DESCRIPTION (provided by applicant): RNA viruses mutate and evolve more quickly than all other human pathogens. However, RNA viruses do not all evolve at the same fast rate. It is important to distinguish the faster evolving RNA viruses because they are more likely to create drug-resistant variants or evade vaccine-induced immune responses. Whole families of RNA viruses are known to be more evolvable than others, but we know very little about what causes individual viruses to evolve more rapidly than closely related viruses in the same family. We will test whether tissue tropism could be one of the factors affecting evolutionary rates. Specifically, we are testing if genes within enteric viruses, those that infect the gastro-intestinal tract, evolve more quickly than related viruses that infect other tissues in the same hosts. Long-term nucleotide substitution rates will be calculated from members of three important RNA virus families that have large numbers of sequences in GenBank: Caliciviridae, which include the leading cause of foodborne illness in this country, Picornaviridae, which include poliovirus, and Reoviridae, which include rotavirus, the most common cause of infant diarrhea worldwide. We will contrast the rates of evolution of the same gene in primarily enteric and primarily non-enteric viruses, which will allow us an apples-to-apples comparison between viruses. The BEAST software we use takes a Bayesian phylogenetic coalescent approach to calculating evolutionary rates. The accuracy of such estimates changes over different timescales, and the time to the coalescent of some of our analyses varies over an order of magnitude (i.e., some data coalesce in 70 years, others in 700 years). Since many of the enteric virus data sets coalesce more quickly than the non-enteric virus data sets, additional controls will be conducted to ensure our results are not biased by coalescent time. Our work has the potential to open up avenues of research into whether enteric tissue tropism mechanistically leads to faster rates of RNA viral evolution, and to highlight weaknesses in a widely used software program.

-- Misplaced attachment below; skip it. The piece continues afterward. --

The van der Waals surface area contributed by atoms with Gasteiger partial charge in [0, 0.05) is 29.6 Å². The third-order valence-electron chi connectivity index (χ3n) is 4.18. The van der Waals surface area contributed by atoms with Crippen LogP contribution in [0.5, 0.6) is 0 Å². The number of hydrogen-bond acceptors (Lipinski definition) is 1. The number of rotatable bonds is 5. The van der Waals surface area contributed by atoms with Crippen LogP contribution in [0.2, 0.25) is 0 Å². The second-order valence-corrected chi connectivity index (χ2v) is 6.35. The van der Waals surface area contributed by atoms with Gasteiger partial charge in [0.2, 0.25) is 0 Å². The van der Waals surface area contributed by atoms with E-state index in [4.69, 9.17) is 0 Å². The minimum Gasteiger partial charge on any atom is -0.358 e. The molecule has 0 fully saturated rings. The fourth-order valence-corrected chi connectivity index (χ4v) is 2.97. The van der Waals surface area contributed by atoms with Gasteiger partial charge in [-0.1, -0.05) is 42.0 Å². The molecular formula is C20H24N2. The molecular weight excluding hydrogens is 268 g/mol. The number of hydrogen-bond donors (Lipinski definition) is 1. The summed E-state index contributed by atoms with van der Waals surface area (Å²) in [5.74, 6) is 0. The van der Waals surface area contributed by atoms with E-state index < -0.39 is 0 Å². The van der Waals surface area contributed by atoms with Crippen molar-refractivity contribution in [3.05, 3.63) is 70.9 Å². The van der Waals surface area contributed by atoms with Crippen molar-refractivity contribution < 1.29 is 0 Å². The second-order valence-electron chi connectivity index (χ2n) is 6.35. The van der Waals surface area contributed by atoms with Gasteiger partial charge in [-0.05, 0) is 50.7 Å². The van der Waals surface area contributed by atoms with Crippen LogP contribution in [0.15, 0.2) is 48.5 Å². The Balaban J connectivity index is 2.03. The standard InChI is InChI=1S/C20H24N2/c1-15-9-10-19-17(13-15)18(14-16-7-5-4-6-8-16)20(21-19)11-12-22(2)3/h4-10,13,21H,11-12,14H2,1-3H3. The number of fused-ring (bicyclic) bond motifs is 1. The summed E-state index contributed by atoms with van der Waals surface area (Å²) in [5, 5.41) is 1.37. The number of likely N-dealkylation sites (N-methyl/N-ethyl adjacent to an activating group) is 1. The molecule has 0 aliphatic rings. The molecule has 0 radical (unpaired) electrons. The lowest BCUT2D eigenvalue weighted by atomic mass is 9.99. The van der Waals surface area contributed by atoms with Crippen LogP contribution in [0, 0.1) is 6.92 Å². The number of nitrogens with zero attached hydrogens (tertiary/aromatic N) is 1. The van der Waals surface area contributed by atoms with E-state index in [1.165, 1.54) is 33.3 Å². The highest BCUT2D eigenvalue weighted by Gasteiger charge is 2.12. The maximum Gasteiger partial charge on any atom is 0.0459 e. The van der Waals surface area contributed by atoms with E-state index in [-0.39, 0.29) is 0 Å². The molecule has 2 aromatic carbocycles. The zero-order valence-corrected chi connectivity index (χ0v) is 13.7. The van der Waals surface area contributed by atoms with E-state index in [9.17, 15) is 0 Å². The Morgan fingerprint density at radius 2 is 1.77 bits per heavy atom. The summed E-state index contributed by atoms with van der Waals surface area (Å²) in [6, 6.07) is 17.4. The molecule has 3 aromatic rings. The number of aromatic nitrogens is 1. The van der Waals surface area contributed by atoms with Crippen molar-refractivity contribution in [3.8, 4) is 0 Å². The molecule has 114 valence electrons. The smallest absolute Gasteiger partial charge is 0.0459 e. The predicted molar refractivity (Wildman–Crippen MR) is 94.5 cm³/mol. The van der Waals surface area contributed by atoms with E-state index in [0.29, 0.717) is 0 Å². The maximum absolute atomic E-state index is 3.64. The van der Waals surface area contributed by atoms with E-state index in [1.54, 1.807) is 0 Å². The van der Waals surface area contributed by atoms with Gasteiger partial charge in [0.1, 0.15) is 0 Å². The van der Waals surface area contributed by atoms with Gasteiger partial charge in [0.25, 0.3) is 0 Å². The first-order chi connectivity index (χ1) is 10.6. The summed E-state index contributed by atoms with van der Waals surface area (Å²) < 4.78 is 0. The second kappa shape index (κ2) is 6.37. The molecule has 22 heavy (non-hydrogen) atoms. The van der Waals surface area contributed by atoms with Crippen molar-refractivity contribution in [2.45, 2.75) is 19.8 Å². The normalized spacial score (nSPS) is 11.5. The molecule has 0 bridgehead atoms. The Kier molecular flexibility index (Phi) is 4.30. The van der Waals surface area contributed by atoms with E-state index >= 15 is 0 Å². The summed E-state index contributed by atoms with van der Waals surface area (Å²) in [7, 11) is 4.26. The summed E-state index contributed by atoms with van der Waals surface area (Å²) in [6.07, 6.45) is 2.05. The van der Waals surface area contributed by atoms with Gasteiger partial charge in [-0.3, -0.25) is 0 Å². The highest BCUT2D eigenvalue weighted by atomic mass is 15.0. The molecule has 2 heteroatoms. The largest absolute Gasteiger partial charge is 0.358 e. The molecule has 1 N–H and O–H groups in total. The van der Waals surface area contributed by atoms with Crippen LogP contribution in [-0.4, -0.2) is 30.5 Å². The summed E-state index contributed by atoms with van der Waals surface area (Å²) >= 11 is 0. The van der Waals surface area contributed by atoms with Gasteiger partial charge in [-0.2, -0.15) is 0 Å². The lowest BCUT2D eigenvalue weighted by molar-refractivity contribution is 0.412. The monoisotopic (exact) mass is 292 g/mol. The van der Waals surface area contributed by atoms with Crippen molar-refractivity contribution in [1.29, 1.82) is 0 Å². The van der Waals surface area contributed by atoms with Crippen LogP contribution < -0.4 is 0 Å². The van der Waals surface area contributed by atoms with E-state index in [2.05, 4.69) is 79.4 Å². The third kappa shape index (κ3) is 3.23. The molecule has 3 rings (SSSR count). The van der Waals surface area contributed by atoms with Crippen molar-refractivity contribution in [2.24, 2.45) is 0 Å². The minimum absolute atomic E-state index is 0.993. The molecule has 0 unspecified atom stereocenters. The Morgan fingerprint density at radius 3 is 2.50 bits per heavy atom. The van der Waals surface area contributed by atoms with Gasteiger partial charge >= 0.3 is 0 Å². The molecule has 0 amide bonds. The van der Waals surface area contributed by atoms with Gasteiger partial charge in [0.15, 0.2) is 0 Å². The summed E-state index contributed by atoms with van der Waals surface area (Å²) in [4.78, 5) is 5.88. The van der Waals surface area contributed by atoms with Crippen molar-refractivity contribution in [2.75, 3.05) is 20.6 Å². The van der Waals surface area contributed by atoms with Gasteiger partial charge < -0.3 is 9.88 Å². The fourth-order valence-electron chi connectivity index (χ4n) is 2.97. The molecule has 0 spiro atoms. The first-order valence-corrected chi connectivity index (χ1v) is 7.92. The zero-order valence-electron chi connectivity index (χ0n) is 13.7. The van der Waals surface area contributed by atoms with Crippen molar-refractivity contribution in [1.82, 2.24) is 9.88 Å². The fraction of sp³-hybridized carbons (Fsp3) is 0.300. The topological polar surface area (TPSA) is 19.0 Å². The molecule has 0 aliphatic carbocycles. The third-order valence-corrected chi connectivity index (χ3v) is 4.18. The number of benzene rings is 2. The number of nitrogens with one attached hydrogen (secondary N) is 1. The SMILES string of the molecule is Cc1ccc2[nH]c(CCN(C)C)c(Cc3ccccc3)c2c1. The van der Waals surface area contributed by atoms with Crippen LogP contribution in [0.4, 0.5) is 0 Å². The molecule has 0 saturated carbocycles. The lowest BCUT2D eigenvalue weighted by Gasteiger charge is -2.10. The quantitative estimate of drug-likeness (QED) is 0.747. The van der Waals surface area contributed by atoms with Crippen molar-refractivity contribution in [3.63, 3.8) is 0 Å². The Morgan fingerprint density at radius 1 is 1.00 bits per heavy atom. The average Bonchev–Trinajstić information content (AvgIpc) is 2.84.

|Effective start/end date||9/30/11 → 8/31/13|
- National Institute of Allergy and Infectious Diseases: $77,500.00
- National Institute of Allergy and Infectious Diseases: $77,083.00
Explore the research topics touched on by this project. These labels are generated based on the underlying awards/grants. Together they form a unique fingerprint.